Episode #125 of the Stack Overflow podcast is here. We talk Tilde Club and mechanical keyboards. Listen now
3 added 2 characters in body
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I'd go with option 4: explain to the contributor why his pull request doesn't fit the project's goals (and in the process give the contributor a chance to explain why he thinks it does) and ask him to resubmit a new version containing only the changes which fit the project.

This has twothree benefits:

  1. You don't have to do the work ;-)
  2. The contributor will get a better understanding of your goals, making it more likely that future contributions don't need any changes
  3. In addition to retaining a sense of ownership, the contributor is acknowledged and recognized as having made a useful contribution. All of which makes them more likely to continue to contribute

I'd go with option 4: explain to the contributor why his pull request doesn't fit the project's goals (and in the process give the contributor a chance to explain why he thinks it does) and ask him to resubmit a new version containing only the changes which fit the project.

This has two benefits:

  1. You don't have to do the work ;-)
  2. The contributor will get a better understanding of your goals, making it more likely that future contributions don't need any changes
  3. In addition to retaining a sense of ownership, the contributor is acknowledged and recognized as having made a useful contribution. All of which makes them more likely to continue to contribute

I'd go with option 4: explain to the contributor why his pull request doesn't fit the project's goals (and in the process give the contributor a chance to explain why he thinks it does) and ask him to resubmit a new version containing only the changes which fit the project.

This has three benefits:

  1. You don't have to do the work ;-)
  2. The contributor will get a better understanding of your goals, making it more likely that future contributions don't need any changes
  3. In addition to retaining a sense of ownership, the contributor is acknowledged and recognized as having made a useful contribution. All of which makes them more likely to continue to contribute
2 Edit in @GlenH7's comment about publicly recognizing the contribution of the contributor.
source | link

I'd go with option 4: explain to the contributor why his pull request doesn't fit the project's goals (and in the process give the contributor a chance to explain why he thinks it does) and ask him to resubmit a new version containing only the changes which fit the project.

This has two benefits:

  1. You don't have to do the work ;-)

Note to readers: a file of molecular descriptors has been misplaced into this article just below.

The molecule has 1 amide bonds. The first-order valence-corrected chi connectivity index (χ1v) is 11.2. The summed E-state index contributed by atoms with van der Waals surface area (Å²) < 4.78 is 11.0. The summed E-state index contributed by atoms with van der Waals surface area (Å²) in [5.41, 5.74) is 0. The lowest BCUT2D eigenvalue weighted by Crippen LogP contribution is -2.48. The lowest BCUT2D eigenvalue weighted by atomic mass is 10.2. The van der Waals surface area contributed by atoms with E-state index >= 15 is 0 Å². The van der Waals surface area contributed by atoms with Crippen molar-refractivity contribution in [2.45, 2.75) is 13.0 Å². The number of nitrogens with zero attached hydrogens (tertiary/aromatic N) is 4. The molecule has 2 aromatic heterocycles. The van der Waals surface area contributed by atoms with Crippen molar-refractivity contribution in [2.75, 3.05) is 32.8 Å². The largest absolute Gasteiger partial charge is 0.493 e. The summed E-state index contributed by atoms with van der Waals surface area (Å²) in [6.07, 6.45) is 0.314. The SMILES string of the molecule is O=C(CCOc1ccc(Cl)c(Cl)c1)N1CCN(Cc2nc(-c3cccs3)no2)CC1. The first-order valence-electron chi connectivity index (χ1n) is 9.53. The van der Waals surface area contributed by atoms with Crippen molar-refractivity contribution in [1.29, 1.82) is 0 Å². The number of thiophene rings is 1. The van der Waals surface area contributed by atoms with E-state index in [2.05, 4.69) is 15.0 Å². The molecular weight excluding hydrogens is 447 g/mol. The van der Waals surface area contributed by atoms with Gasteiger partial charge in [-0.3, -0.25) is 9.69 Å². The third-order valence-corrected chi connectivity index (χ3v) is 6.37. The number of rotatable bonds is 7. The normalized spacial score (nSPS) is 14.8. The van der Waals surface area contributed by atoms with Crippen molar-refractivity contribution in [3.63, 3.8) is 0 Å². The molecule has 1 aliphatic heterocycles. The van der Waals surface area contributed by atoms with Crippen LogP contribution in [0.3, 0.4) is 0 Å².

2. The contributor will get a better understanding of your goals, making it more likely that future contributions don't need any changes
  3. In addition to retaining a sense of ownership, the contributor is acknowledged and recognized as having made a useful contribution. All of which makes them more likely to continue to contribute

I'd go with option 4: explain to the contributor why his pull request doesn't fit the project's goals (and in the process give the contributor a chance to explain why he thinks it does) and ask him to resubmit a new version containing only the changes which fit the project.

This has two benefits:

  1. You don't have to do the work ;-)
  2. The contributor will get a better understanding of your goals, making it more likely that future contributions don't need any changes

I'd go with option 4: explain to the contributor why his pull request doesn't fit the project's goals (and in the process give the contributor a chance to explain why he thinks it does) and ask him to resubmit a new version containing only the changes which fit the project.

This has two benefits:

  1. You don't have to do the work ;-)
  2. The contributor will get a better understanding of your goals, making it more likely that future contributions don't need any changes
  3. In addition to retaining a sense of ownership, the contributor is acknowledged and recognized as having made a useful contribution. All of which makes them more likely to continue to contribute
1
source | link

I'd go with option 4: explain to the contributor why his pull request doesn't fit the project's goals (and in the process give the contributor a chance to explain why he thinks it does) and ask him to resubmit a new version containing only the changes which fit the project.

This has two benefits:

  1. You don't have to do the work ;-)
  2. The contributor will get a better understanding of your goals, making it more likely that future contributions don't need any changes